Top Artists – Jaco Pastorius

Al Di Meola – Land Of The Midnight Sun

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  • A stunning copy of this Fusion Guitar classic
  • Both sides are incredibly lively, full-bodied, open and present — the sound, in a word, is HUGE
  • 4 1/2 stars: ” A very impressive beginning to di Meola’s solo career”
  • A great lineup including Chick Corea, Jaco Pastorious, Stanley Clarke, Lenny White, Steve Gadd and more
  • If you’re a Jazz Fusion fan, this title from 1976 is surely a Must Own

If you’ve enjoyed the sonics on one of our Hot Stamper Return To Forever, Weather Report or Santana LPs, I think you’d find a lot to like about this record. (more…)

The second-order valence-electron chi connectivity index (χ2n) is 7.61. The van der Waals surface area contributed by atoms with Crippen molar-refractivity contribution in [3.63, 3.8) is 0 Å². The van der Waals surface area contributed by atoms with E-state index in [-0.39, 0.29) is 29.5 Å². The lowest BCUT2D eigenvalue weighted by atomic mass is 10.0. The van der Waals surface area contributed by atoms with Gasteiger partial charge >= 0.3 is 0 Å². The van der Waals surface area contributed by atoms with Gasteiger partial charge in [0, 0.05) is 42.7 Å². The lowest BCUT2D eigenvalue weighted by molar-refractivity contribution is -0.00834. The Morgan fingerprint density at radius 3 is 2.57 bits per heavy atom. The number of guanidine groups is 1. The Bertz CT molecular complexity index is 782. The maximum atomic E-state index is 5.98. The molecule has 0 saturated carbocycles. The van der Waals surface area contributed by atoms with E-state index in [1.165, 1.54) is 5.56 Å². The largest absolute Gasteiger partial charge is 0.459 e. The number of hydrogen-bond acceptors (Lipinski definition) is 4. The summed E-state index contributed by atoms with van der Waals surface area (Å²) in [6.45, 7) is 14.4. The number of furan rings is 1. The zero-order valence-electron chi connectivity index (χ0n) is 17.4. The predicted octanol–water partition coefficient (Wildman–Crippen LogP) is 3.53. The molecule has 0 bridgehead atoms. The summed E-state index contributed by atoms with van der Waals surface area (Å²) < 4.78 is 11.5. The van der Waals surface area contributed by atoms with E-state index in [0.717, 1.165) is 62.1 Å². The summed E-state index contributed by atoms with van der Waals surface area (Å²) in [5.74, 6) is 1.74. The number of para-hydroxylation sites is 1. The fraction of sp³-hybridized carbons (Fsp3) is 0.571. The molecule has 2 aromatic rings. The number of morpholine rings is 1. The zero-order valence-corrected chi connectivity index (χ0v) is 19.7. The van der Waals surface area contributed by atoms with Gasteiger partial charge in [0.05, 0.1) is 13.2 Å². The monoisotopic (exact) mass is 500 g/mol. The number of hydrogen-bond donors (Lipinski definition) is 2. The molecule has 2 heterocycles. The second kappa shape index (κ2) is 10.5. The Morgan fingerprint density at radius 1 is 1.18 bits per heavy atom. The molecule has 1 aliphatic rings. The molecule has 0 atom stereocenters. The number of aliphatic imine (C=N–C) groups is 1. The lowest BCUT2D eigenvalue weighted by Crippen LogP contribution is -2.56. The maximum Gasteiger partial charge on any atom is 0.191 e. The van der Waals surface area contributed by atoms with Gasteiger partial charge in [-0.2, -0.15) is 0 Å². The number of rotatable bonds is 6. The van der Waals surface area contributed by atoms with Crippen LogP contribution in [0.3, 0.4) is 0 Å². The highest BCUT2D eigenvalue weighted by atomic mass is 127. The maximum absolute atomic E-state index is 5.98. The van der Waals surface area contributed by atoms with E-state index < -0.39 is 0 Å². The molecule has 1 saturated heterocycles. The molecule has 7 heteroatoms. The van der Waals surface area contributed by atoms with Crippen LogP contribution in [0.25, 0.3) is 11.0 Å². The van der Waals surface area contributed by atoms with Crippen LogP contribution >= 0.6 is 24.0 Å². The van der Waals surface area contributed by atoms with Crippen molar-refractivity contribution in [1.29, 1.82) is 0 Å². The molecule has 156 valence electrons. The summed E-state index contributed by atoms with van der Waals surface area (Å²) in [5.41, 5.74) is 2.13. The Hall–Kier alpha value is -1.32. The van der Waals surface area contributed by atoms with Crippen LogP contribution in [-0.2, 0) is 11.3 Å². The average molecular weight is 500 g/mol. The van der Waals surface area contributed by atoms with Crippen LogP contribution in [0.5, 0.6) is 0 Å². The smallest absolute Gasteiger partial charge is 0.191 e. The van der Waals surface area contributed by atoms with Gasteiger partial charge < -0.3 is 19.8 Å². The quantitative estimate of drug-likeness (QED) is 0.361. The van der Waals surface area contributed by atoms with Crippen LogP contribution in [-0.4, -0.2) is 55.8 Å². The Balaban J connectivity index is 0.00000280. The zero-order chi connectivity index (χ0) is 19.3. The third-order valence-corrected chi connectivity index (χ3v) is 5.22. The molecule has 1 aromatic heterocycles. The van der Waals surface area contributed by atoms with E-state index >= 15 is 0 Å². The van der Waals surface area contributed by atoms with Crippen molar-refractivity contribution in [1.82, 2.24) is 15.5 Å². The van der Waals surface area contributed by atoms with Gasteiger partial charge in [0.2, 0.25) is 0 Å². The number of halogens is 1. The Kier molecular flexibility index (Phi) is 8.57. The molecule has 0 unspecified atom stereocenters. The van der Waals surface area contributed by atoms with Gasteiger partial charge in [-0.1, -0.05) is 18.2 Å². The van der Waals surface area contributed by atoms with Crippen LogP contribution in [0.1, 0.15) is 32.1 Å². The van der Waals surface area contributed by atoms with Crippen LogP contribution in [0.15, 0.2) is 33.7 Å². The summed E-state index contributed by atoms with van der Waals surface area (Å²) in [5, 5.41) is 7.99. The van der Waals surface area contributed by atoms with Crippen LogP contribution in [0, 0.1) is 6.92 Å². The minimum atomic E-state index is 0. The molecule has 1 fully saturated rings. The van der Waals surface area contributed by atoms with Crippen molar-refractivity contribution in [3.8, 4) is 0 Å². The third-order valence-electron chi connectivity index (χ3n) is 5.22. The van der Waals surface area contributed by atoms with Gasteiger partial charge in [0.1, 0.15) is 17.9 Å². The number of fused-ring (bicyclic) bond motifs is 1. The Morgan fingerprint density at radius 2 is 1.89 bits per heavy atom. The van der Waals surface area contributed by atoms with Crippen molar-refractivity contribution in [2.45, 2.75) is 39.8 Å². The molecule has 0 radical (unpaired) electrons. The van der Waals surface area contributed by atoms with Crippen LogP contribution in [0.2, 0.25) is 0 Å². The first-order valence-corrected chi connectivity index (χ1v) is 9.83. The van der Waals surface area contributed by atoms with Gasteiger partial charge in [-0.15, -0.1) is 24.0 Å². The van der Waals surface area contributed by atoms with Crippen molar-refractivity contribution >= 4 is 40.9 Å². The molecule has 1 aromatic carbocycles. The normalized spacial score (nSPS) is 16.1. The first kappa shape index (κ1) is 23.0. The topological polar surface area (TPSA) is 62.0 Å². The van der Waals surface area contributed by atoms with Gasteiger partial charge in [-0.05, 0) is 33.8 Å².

Pat Metheny / Bright Size Life – Now on the TAS Superdisc List

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Reviews and Commentaries for TAS Super Disc Recordings

  • Metheny’s superb debut album finally arrives on site, with Shootout Winning Triple Plus (A+++) sound throughout – exceptionally quiet vinyl too
  • A recent addition to the TAS Super Disc List – these sides are natural and present, with plenty of bass and good space around all of the players
  • 4 1/2 stars: “Pat Metheny’s debut studio album is a good one, a trio date that finds him already laying down the distinctively cottony, slightly withdrawn tone and asymmetrical phrasing that would serve him well through most of the swerves in direction ahead. This LP also features one of the earliest recordings of Jaco Pastorius, a fully formed, well-matched contrapuntal force on electric bass, though content to leave the spotlight mostly to Metheny.”

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Joni Mitchell – An Overview